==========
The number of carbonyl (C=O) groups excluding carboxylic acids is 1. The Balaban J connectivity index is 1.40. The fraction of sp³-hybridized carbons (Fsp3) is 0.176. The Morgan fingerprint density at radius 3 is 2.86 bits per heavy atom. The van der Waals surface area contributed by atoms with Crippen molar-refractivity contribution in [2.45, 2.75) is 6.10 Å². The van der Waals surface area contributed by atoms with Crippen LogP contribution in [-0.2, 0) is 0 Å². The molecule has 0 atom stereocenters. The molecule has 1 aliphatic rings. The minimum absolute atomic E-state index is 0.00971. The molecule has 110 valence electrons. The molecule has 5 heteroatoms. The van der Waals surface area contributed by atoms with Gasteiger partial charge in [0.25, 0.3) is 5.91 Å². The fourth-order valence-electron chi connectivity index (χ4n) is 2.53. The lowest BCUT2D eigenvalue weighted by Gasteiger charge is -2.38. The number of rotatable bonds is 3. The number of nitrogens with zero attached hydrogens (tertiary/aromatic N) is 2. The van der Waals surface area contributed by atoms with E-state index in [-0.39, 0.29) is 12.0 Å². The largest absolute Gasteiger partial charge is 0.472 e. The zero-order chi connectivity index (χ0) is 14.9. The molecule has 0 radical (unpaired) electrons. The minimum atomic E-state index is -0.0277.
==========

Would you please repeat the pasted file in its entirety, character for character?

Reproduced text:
The number of carbonyl (C=O) groups excluding carboxylic acids is 1. The Balaban J connectivity index is 1.40. The fraction of sp³-hybridized carbons (Fsp3) is 0.176. The Morgan fingerprint density at radius 3 is 2.86 bits per heavy atom. The van der Waals surface area contributed by atoms with Crippen molar-refractivity contribution in [2.45, 2.75) is 6.10 Å². The van der Waals surface area contributed by atoms with Crippen LogP contribution in [-0.2, 0) is 0 Å². The molecule has 0 atom stereocenters. The molecule has 1 aliphatic rings. The minimum absolute atomic E-state index is 0.00971. The molecule has 110 valence electrons. The molecule has 5 heteroatoms. The van der Waals surface area contributed by atoms with Gasteiger partial charge in [0.25, 0.3) is 5.91 Å². The fourth-order valence-electron chi connectivity index (χ4n) is 2.53. The lowest BCUT2D eigenvalue weighted by Gasteiger charge is -2.38. The number of rotatable bonds is 3. The number of nitrogens with zero attached hydrogens (tertiary/aromatic N) is 2. The van der Waals surface area contributed by atoms with E-state index in [-0.39, 0.29) is 12.0 Å². The largest absolute Gasteiger partial charge is 0.472 e. The zero-order chi connectivity index (χ0) is 14.9. The molecule has 0 radical (unpaired) electrons. The minimum atomic E-state index is -0.0277.